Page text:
9 Nov 2010

And Then There Were Pidgins….

Most days I put some bread out in the garden for the birds. You may remember the ghost storey – he’s still with us.

Recently we seem to have adopted a pair of pidgins, or viky-verky. Unlike the jaguar and Mr. Fluffy the bear, this adoption seems to be a free-bee. They appear, as if by magic, every time I venture outside and won’t move ‘till I’ve provided nose bag for ‘em.

I’m reminded of the early days of ‘her indoors’ being over here when we were walking along a beach of a town when we came to an area where a small stream, which ran behind a row of houses, emptied out across the beach to the sea. Bobbing up and down in the stream, behind the houses, were many ducks. I’m not a duck man, but I’m guessing Mallards? Sorry, but that’s the only duck name I know other than Donald.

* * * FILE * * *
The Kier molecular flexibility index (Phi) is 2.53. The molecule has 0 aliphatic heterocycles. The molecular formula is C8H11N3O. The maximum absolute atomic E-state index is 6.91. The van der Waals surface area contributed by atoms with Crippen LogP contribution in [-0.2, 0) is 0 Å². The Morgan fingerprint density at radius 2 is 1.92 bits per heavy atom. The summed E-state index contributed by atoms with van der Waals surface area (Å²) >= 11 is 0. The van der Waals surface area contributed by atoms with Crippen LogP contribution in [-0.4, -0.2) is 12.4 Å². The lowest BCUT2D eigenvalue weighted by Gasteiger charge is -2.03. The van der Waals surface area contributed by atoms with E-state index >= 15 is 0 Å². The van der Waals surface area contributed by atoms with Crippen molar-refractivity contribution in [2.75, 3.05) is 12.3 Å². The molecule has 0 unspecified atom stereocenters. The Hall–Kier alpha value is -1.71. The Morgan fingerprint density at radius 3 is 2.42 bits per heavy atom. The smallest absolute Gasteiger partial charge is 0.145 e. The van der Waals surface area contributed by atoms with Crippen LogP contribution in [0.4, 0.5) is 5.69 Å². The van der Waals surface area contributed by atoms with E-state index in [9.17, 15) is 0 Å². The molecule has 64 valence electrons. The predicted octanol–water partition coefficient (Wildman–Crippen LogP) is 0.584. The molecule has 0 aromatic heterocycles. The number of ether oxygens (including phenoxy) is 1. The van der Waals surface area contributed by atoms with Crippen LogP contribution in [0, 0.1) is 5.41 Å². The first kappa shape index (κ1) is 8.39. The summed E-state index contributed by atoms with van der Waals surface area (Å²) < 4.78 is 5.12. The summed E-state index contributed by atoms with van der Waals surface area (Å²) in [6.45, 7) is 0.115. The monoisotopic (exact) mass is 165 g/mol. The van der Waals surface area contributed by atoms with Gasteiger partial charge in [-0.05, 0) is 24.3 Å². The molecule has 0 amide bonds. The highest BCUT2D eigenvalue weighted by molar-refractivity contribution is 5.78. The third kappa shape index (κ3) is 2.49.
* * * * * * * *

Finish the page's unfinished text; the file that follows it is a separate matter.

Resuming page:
“Who belong the ducks to?” she enquired.
”They’re wild.” replied I.
”They look okay. What make them wild?” she shot back.
”No, what I mean is they don’t belong to anybody.”
”You make fun of me, right?”
”No, not this time, honest.”
”Nobody touch him?”
”Not at all. They come and go as they please. A few days round the fifth of November may present the occasional challenge, but on the whole, a quiet, trouble free life.”

She pondered this for a while then said, more to herself than to me, “My country like this? Ten minutes; barbeque.”

Remembering this, I now keep a wary eye on her when the pidgins come to eat. I see a couple of tubby, bright eyed birds. She most likely sees a pot. On the stove. Simmering gently.

Quote; Chris Harris.

"France has found a unique way of controlling its unwanted critter population. They have done this by giving unwanted animals like snails, pigeons, and frogs fancy names, thus transforming common backyard pests into expensive delicacies. These are then served to gullible tourists, who will eat anything they can't pronounce."

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